Labour left gears up to try to preserve Corbyn’s legacy ahead of leadership election result
Departing Labour leader Jeremy Corbyn warned his successor not to enter national government with Conservatives
Labour’s left is preparing to fight a drift away from Corbynism if Sir Keir Starmer is elected the party’s new leader.
Sir Keir, the shadow Brexit secretary, is widely expected to beat Rebecca Long-Bailey, the shadow business secretary viewed as the heir to Jeremy Corbyn, in the race.
The result will be announced online at 10.45am, after a planned special conference to unveil the new leader was cancelled because of the coronavirus crisis.
The strict measures in place to prevent the spread of the disease also mean that each of the candidates has had to record a video to be played in the event of their victory.
Angela Rayner, currently the party’s shadow education secretary and an ally of Ms Long-Bailey, is expected to be elected the party’s new deputy leader.
The leader of the Unite union, one of Labour’s largest political donors, has warned Sir Keir, who has been standing on a ‘unity’ platform, not to sack pro-Corbyn MPs if he becomes leader.
Sir Keir should reject pressure to “engage in any purge of the left”, Len McCluskey told the Politico website.
In an interview to mark his departure as Labour leader, Mr Corbyn also warned his successor not to enter a national government with the Conservatives to steer the UK through the coronavirus crisis.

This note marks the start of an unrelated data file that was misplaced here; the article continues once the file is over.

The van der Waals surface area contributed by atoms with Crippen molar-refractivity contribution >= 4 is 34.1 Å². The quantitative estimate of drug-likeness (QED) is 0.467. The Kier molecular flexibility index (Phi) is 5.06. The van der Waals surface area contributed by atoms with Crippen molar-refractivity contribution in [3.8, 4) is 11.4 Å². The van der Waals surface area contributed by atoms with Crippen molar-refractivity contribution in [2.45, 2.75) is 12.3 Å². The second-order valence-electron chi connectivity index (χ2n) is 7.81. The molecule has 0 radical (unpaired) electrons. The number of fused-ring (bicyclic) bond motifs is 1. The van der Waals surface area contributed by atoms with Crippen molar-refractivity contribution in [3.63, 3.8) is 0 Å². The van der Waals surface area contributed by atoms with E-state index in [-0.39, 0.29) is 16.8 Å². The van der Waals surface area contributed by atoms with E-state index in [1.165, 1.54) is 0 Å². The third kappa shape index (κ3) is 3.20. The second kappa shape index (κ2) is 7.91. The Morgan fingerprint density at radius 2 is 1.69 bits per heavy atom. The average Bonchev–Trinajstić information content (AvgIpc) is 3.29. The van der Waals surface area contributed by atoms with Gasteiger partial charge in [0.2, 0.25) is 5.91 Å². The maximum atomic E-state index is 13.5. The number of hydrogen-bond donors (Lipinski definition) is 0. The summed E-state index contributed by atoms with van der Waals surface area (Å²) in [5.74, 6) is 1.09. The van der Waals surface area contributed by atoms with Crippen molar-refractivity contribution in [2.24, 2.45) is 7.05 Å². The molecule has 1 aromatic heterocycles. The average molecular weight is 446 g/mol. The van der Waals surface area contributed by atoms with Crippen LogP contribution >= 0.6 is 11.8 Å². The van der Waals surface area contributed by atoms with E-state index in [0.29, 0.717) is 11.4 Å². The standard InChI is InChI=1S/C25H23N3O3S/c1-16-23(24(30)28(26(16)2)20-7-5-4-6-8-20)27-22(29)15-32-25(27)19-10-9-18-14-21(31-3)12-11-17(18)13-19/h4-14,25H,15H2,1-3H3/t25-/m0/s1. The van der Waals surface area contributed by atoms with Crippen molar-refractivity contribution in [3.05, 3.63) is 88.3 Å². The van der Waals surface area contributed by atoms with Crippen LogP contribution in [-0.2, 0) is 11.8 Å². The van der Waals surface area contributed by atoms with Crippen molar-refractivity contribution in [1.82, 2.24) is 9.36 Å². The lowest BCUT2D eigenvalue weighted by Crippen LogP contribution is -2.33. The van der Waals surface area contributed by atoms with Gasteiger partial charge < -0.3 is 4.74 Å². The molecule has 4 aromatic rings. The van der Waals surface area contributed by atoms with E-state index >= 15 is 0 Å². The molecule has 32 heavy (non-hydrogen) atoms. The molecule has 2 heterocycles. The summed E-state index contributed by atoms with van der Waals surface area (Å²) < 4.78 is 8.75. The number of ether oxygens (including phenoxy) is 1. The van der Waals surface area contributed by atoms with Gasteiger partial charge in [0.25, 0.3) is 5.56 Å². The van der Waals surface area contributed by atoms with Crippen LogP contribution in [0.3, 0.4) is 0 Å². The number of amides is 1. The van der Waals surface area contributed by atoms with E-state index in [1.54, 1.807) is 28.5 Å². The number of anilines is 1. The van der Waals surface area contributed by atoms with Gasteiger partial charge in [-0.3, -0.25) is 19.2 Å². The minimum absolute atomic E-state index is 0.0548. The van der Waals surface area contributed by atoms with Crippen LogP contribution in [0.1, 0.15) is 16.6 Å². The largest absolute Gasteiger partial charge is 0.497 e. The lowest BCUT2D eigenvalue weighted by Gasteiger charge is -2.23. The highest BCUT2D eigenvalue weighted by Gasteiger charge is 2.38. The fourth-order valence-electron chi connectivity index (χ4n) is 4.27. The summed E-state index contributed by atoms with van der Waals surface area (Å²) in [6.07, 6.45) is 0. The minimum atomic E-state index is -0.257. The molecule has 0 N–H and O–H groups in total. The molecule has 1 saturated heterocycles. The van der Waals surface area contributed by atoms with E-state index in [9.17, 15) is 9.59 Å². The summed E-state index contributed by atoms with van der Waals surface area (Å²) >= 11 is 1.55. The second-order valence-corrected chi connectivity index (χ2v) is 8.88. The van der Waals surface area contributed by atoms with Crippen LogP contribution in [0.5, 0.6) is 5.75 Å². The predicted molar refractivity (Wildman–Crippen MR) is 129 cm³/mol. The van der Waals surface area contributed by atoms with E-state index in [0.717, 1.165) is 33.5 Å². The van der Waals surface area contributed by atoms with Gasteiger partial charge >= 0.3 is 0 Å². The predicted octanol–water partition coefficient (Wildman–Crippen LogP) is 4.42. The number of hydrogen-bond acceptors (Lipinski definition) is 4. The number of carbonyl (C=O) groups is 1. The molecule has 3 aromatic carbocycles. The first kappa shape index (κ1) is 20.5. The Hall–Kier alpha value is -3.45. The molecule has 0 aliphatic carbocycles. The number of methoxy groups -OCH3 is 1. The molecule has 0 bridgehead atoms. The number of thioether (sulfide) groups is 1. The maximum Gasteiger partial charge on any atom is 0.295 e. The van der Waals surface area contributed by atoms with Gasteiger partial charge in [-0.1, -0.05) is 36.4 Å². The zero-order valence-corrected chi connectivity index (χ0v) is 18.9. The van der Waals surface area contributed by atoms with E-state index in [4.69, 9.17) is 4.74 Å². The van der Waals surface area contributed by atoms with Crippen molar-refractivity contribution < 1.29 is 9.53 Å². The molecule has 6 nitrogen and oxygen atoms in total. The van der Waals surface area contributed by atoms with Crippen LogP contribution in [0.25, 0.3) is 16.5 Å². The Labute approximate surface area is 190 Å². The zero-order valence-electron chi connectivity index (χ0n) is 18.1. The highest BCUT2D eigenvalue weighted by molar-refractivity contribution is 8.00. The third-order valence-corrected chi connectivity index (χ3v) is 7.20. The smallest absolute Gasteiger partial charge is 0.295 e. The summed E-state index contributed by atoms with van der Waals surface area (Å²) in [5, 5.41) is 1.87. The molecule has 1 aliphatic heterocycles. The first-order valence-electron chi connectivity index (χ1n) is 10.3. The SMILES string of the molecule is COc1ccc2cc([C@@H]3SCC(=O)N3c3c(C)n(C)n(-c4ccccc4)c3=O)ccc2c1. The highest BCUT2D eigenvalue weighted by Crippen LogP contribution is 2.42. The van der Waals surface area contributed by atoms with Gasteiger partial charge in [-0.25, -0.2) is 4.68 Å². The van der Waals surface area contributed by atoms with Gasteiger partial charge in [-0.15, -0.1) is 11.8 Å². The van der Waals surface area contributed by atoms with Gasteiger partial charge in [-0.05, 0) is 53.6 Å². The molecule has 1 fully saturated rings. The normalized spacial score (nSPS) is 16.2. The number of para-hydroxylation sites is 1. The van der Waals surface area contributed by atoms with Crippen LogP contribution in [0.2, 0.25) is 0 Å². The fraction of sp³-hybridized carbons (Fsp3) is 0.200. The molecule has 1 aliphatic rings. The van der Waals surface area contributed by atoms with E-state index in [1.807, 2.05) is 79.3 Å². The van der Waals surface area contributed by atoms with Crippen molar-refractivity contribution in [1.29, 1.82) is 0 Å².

Mr Corbyn said Labour’s role was to oppose and challenge the government.
George Freeman, a Conservative MP and former minister, has called for a cross-party ‘Covid cabinet’.
In the same interview, Mr Corbyn said he would also encourage Labour members “to stand up for all the causes that I believe so passionately in”.
Meanwhile, John McDonnell, the shadow chancellor and a key ally of Mr Corbyn, is understood to be planning to maintain a high-profile when he returns to the backbenches this weekend.
It is understood Mr McDonnell plans to have a significant presence at future Labour party conferences and alongside striking workers on picket lines.
Labour insiders point out that it is the first time in years that senior MPs on the left of the party are returning to the backbenches, and compared Mr McDonnell to Tony Benn.
A new Corbynite think tank could also emerge from the leadership contest, sources suggest.
Richard Burgon, the shadow justice secretary and a candidate for the deputy leadership, has called for the creation of a new left-wing think tank, the ‘Tony Benn School of Political Education’.
It is believed a similar project will be set up, no matter where Mr Burgon finishes.
One Labour MP last night described the think tank proposal as “divisive”.
Sir Keir is also facing pressure from some MPs expected to be included in his shadow cabinet to sack Ms Long-Bailey, arguing she shares the blame for December’s general election defeat with Mr Corbyn and Mr McDonnell.
One said: “They are all culpable.”